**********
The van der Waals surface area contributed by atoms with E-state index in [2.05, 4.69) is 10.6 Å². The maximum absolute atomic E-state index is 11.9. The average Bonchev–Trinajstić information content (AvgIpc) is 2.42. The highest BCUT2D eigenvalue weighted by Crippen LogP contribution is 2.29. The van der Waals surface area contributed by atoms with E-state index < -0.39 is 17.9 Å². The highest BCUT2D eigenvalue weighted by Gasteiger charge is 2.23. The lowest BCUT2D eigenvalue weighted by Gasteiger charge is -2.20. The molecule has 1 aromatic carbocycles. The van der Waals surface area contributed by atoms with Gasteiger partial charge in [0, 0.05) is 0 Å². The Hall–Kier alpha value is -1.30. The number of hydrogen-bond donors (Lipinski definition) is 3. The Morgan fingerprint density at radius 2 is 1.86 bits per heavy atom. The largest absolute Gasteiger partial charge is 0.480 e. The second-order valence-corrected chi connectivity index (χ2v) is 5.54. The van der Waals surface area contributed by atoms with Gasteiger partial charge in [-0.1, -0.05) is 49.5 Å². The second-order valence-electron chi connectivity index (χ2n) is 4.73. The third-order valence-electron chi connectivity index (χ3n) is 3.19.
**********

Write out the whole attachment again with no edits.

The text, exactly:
The van der Waals surface area contributed by atoms with E-state index in [2.05, 4.69) is 10.6 Å². The maximum absolute atomic E-state index is 11.9. The average Bonchev–Trinajstić information content (AvgIpc) is 2.42. The highest BCUT2D eigenvalue weighted by Crippen LogP contribution is 2.29. The van der Waals surface area contributed by atoms with E-state index < -0.39 is 17.9 Å². The highest BCUT2D eigenvalue weighted by Gasteiger charge is 2.23. The lowest BCUT2D eigenvalue weighted by Gasteiger charge is -2.20. The molecule has 1 aromatic carbocycles. The van der Waals surface area contributed by atoms with Gasteiger partial charge in [0, 0.05) is 0 Å². The Hall–Kier alpha value is -1.30. The number of hydrogen-bond donors (Lipinski definition) is 3. The Morgan fingerprint density at radius 2 is 1.86 bits per heavy atom. The largest absolute Gasteiger partial charge is 0.480 e. The second-order valence-corrected chi connectivity index (χ2v) is 5.54. The van der Waals surface area contributed by atoms with Gasteiger partial charge in [-0.1, -0.05) is 49.5 Å². The second-order valence-electron chi connectivity index (χ2n) is 4.73. The third-order valence-electron chi connectivity index (χ3n) is 3.19.